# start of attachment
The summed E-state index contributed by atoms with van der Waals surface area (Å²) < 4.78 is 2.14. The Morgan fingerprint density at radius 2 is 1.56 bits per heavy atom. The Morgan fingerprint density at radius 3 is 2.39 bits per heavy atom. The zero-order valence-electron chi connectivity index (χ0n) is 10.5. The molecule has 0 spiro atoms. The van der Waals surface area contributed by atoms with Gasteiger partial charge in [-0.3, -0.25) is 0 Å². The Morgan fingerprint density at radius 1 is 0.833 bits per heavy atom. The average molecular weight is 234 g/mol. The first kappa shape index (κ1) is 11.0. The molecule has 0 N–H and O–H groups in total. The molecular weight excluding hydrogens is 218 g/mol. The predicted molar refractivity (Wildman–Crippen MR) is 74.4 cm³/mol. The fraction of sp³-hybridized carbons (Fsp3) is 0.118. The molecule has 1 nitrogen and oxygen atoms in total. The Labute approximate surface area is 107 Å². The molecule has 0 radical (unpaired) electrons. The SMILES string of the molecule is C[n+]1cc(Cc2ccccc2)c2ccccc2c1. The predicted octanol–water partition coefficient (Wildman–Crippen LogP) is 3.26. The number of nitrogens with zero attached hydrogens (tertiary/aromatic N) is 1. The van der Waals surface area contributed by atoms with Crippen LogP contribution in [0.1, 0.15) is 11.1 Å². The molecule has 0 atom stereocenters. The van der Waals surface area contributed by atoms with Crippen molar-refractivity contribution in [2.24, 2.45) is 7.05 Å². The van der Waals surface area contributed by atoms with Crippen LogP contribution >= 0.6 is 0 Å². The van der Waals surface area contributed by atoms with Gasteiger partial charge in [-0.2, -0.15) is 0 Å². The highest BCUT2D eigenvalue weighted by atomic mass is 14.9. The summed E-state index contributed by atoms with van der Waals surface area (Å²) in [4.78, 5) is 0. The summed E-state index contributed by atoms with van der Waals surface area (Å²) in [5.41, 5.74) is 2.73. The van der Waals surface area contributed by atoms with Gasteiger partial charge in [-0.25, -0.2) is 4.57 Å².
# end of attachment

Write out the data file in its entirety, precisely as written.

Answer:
The summed E-state index contributed by atoms with van der Waals surface area (Å²) < 4.78 is 2.14. The Morgan fingerprint density at radius 2 is 1.56 bits per heavy atom. The Morgan fingerprint density at radius 3 is 2.39 bits per heavy atom. The zero-order valence-electron chi connectivity index (χ0n) is 10.5. The molecule has 0 spiro atoms. The van der Waals surface area contributed by atoms with Gasteiger partial charge in [-0.3, -0.25) is 0 Å². The Morgan fingerprint density at radius 1 is 0.833 bits per heavy atom. The average molecular weight is 234 g/mol. The first kappa shape index (κ1) is 11.0. The molecule has 0 N–H and O–H groups in total. The molecular weight excluding hydrogens is 218 g/mol. The predicted molar refractivity (Wildman–Crippen MR) is 74.4 cm³/mol. The fraction of sp³-hybridized carbons (Fsp3) is 0.118. The molecule has 1 nitrogen and oxygen atoms in total. The Labute approximate surface area is 107 Å². The molecule has 0 radical (unpaired) electrons. The SMILES string of the molecule is C[n+]1cc(Cc2ccccc2)c2ccccc2c1. The predicted octanol–water partition coefficient (Wildman–Crippen LogP) is 3.26. The number of nitrogens with zero attached hydrogens (tertiary/aromatic N) is 1. The van der Waals surface area contributed by atoms with Crippen LogP contribution in [0.1, 0.15) is 11.1 Å². The molecule has 0 atom stereocenters. The van der Waals surface area contributed by atoms with Crippen molar-refractivity contribution in [2.24, 2.45) is 7.05 Å². The van der Waals surface area contributed by atoms with Crippen LogP contribution >= 0.6 is 0 Å². The van der Waals surface area contributed by atoms with Gasteiger partial charge in [-0.2, -0.15) is 0 Å². The highest BCUT2D eigenvalue weighted by atomic mass is 14.9. The summed E-state index contributed by atoms with van der Waals surface area (Å²) in [4.78, 5) is 0. The summed E-state index contributed by atoms with van der Waals surface area (Å²) in [5.41, 5.74) is 2.73. The van der Waals surface area contributed by atoms with Gasteiger partial charge in [-0.25, -0.2) is 4.57 Å².